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THIS ZEBRA TURNED DODGER BLUE
Steve Rushin
October 22, 1990
Profanity scuttled Tommy Lasorda's career as an NBA ref
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October 22, 1990

This Zebra Turned Dodger Blue

Profanity scuttled Tommy Lasorda's career as an NBA ref

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Twenty-seven years ago, Tommy Lasorda was an NBA rookie. Try to picture that today and the mind strains (as did the buttons on Lasorda's Dodger double knits before he discovered Slim-Fast): Lasorda loping upcourt, stride for stride with Oscar Robertson, while trying desperately to make it in the league—as a referee.

Thai's right. The ump-baiting skipper who can cuss a Dodger-blue streak once dispensed technical fouls to NBA coaches who dared to badger him. "A referee?" says Los Angeles pitcher Orel Hershiser. "Are you serious? That's like telling me Al Capone was once a cop."

We are serious, Orel. In his autobiography, The Artful Dodger, Lasorda suggests in passing that if he weren't spending his springs and summers these days ordering squeeze plays in Chavez Ravine, he might well be in Inglewood, whistling L.A. Laker forward A.C. Green for illegal defenses. "I was a good enough official to work two NBA exhibition games," Lasorda recounts, "and if Al Campanis had not asked me to move to California in 1963, I would have ended up in the NBA."

Having leaped on that lead, scoured the public record and solicited the testimony of other principals, we assembled the rest of the tale. What you are about to read is a true story.

Forty-five years ago, Norristown, Pa., was smack in the heartland of pro hoops. There, just north of Philadelphia, an enterprising fan could toss rotten fruit at visiting teams from both the Eastern Basketball League and the fledgling NBA. Local kids who grew too tall to sneak into games but were too small to play in them often aspired to officiate. In fact, Earl Strom, who recently retired after completing five decades as an NBA ref, is from nearby Pottstown and knew Lasorda when both were youngsters.

Lasorda, however, concentrated on baseball and bare-knuckle brawling, passions he often practiced simultaneously while growing up in Norristown. His career as a basketball player came to a halt after a few months in the Army in 1946, when, as a 5'9" guard, he led the break at Fort Meade, Md. Alas, Lasorda was bounced from the squad—for fighting—and prudently returned to baseball.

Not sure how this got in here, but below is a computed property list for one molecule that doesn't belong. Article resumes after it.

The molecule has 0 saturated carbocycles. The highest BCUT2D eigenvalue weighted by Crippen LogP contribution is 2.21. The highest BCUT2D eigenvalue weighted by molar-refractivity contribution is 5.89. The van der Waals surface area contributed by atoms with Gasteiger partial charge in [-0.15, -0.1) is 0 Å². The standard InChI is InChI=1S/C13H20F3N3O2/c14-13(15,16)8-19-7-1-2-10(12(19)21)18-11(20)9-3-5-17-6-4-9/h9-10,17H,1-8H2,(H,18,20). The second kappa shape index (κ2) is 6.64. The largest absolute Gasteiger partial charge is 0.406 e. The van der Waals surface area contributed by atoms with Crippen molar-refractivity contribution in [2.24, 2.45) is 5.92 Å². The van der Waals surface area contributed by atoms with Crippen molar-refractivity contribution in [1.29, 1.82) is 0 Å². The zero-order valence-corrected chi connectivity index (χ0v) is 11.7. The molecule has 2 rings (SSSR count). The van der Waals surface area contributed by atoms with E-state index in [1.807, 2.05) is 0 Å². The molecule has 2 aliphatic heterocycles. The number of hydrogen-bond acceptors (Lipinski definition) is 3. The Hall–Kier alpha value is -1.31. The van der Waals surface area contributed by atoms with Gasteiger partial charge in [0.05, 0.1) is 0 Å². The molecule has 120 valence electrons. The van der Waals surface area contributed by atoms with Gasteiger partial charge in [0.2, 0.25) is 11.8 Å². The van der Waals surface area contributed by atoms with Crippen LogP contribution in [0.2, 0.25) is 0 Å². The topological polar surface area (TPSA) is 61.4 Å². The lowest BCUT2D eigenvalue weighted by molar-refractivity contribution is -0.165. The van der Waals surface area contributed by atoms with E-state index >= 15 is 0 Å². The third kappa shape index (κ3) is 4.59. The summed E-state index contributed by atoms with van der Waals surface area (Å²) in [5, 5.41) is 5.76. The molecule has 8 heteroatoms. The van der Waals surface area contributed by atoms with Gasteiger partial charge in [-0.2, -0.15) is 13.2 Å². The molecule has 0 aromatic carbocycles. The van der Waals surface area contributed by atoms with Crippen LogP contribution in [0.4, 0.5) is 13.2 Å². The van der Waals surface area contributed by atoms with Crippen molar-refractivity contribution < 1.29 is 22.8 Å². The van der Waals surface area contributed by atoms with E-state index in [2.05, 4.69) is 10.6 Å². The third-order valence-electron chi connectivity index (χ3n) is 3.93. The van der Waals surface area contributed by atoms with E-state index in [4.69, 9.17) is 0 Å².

By 1950 he was out of the service and pitching for the Triple A Montreal Royals of the International League. One afternoon in Rochester, N.Y., in a game against the Red Wings, seven of Lasorda's teammates were ejected for arguing a call. For the next several innings, plate umpire Sid Borgia endured constant slurs from a reserve in the visitors' dugout.

"He didn't know if I was Irish, Jewish, Italian or what," says Borgia, recalling Lasorda's nonstop insults. So Lasorda barked a different ethnic epithet at Borgia for each flag that flaps outside the UN. Borgia finally fingered—and thumbed—the culprit, and years later he still twitches when recalling the name: "It was Lasorda."

We pick the story up again in 1961. The cup of coffee Lasorda nursed in the major leagues with the Brooklyn Dodgers and Kansas City Athletics had long since cooled, and he was scouting in Pennsylvania for the Dodgers. Without ever having officiated so much as a high school basketball game, Lasorda talked his way into a part-time gig with the mercenary moonlighters who made up the Eastern League's officiating crew.

Perhaps all the tomato-paste cans lobbed at Lasorda in those days were what eventually led him to market Tommy Lasorda's Chunky Marinara Sauce. We may never know. We are certain, though, that, such inspiration aside, adjudicating Eastern League games was not a good gig. Says Strom, who worked one season in the league, "You fought your way out of the gym every night." After ejecting Bill Spivey, the seven-foot star for the Wilkes-Barre (Pa.) Barons, five minutes into a home game one night, Lasorda had to leave town on bruised shins, courtesy of a high-heeled octogenarian at courtside.

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